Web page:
Returns From Glendale-Coyotes Deal Coming Up Short Due To Lack Of Non-Hockey Events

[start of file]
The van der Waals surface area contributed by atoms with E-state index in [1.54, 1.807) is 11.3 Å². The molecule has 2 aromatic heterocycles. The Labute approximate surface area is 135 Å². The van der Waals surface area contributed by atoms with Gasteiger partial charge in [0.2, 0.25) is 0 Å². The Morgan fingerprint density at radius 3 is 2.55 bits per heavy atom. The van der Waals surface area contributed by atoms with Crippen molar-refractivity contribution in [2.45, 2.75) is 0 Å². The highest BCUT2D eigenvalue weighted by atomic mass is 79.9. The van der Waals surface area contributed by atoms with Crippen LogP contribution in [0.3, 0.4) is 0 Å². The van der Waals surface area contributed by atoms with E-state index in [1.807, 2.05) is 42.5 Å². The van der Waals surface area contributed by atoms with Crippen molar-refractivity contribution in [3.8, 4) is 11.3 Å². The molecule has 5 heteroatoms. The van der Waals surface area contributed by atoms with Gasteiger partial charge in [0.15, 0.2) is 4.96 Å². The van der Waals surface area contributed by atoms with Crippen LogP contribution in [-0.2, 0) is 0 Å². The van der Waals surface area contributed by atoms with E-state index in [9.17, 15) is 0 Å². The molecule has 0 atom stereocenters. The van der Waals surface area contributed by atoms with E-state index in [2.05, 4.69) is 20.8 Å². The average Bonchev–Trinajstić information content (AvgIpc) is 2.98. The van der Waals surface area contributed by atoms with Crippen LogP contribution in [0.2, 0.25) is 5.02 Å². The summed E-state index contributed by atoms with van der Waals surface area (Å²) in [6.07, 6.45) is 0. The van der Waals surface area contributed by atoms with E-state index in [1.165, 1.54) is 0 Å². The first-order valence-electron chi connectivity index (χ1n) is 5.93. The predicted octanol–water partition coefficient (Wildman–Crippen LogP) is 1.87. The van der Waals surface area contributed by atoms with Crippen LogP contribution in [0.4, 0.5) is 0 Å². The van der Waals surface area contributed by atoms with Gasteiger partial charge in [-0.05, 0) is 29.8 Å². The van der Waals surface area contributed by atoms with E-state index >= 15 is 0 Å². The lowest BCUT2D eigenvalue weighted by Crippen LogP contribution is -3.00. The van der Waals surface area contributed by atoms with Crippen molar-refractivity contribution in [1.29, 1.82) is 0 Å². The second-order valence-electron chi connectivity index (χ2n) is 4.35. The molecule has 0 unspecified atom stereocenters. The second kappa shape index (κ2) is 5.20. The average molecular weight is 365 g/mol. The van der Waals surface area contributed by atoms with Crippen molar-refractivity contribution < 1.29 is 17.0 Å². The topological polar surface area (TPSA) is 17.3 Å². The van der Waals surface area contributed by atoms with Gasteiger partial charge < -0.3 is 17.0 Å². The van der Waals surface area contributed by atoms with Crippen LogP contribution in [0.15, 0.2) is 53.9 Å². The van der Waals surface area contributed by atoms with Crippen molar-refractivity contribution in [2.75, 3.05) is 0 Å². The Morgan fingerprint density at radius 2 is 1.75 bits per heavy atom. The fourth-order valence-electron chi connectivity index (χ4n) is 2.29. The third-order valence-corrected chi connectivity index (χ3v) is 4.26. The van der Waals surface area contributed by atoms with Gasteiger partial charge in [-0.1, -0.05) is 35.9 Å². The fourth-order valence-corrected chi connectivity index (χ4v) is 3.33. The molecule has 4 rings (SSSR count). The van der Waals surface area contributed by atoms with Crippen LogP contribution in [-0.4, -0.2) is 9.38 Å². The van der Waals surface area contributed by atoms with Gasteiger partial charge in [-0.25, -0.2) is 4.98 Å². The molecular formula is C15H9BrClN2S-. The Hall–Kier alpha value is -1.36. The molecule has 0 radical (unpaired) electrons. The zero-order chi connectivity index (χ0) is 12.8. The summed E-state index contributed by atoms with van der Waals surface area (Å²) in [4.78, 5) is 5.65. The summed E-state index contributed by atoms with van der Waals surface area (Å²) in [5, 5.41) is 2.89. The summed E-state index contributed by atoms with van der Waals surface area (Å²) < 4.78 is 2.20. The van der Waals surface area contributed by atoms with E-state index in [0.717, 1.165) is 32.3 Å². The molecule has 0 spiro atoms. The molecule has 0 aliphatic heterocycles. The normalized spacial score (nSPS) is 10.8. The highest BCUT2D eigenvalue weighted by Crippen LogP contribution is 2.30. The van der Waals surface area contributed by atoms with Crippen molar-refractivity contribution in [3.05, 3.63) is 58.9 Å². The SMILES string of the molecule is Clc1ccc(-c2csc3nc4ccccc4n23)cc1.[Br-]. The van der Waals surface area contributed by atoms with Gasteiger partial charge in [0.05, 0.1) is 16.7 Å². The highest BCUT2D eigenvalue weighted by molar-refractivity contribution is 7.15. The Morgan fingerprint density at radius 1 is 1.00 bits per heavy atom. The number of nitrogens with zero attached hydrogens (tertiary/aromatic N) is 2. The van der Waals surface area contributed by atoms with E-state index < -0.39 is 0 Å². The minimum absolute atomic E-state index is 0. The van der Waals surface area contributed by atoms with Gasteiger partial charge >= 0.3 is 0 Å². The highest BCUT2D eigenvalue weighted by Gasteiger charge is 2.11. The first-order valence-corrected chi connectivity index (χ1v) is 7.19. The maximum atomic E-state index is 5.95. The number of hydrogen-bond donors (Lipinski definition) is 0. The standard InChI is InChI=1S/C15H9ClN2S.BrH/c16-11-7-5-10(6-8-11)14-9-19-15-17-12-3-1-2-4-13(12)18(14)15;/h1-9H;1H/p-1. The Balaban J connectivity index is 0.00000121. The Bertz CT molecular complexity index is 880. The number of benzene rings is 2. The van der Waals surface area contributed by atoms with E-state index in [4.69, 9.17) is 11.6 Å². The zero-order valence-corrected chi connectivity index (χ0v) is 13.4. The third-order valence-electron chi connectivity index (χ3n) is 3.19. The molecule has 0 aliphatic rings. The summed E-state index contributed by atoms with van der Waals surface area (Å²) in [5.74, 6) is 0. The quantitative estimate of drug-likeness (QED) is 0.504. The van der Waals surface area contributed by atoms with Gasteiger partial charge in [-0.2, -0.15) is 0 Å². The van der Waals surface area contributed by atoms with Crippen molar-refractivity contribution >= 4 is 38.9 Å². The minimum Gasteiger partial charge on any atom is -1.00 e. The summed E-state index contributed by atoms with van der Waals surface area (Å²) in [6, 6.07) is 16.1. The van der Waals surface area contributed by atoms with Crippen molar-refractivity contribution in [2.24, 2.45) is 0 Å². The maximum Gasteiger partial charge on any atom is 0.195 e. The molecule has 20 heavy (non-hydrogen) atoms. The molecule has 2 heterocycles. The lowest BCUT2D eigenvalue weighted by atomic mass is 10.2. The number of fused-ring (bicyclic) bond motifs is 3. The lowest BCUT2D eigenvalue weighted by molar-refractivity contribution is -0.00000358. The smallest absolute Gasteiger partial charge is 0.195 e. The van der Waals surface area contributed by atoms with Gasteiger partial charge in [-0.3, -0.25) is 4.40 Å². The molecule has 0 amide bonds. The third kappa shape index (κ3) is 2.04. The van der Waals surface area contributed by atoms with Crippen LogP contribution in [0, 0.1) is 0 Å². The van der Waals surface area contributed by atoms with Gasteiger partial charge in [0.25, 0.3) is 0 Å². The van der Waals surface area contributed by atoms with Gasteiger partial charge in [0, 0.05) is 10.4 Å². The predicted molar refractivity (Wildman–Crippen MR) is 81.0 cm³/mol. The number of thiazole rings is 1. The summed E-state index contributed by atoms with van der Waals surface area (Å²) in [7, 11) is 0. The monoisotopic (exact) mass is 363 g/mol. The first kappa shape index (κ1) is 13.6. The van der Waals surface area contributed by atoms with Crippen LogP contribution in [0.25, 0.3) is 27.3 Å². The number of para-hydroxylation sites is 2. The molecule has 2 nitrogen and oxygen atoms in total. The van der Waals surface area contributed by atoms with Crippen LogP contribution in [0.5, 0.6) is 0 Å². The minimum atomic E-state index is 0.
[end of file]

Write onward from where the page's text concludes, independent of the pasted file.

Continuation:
In the first year of a 15-year deal between Glendale and the Coyotes, the "money is coming up short, adding yet another expense for a city dogged by sports-related debt," according to Caitlin McGlade of the ARIZONA REPUBLIC. As part of the $225M agreement, which was "signed by city leaders and the owner of the Coyotes in July to keep the team in town, Glendale expected to recoup" $6.8M this year from sources that "include ticket sales, parking receipts and naming rights" for Jobing.com Arena. But "too few non-hockey events" and "lackluster revenue from parking means the city likely will get" just $4.4M. Two City Council members already are "calling to renegotiate the agreement with Coyotes owner IceArizona." The city is "expecting to recoup" roughly $7.3M next year. The council "expected to collect revenue from 23 non-hockey events based on prior years, but the city will only collect revenue from eight this year under the new agreement." However, the city's low return is "not an indication of weak fan support for the Coyotes." Despite increased ticket prices and new parking fees, average attendance at games "was 13,776, up by more than 1,300 more fans from its last full season." The team also had seven sellouts and "even broke the single-game record for revenue three times." But the "dearth of non-hockey events meant that, overall, the city has collected" about $1.4M less in ticket surcharges than was expected (ARIZONA REPUBLIC, 5/28).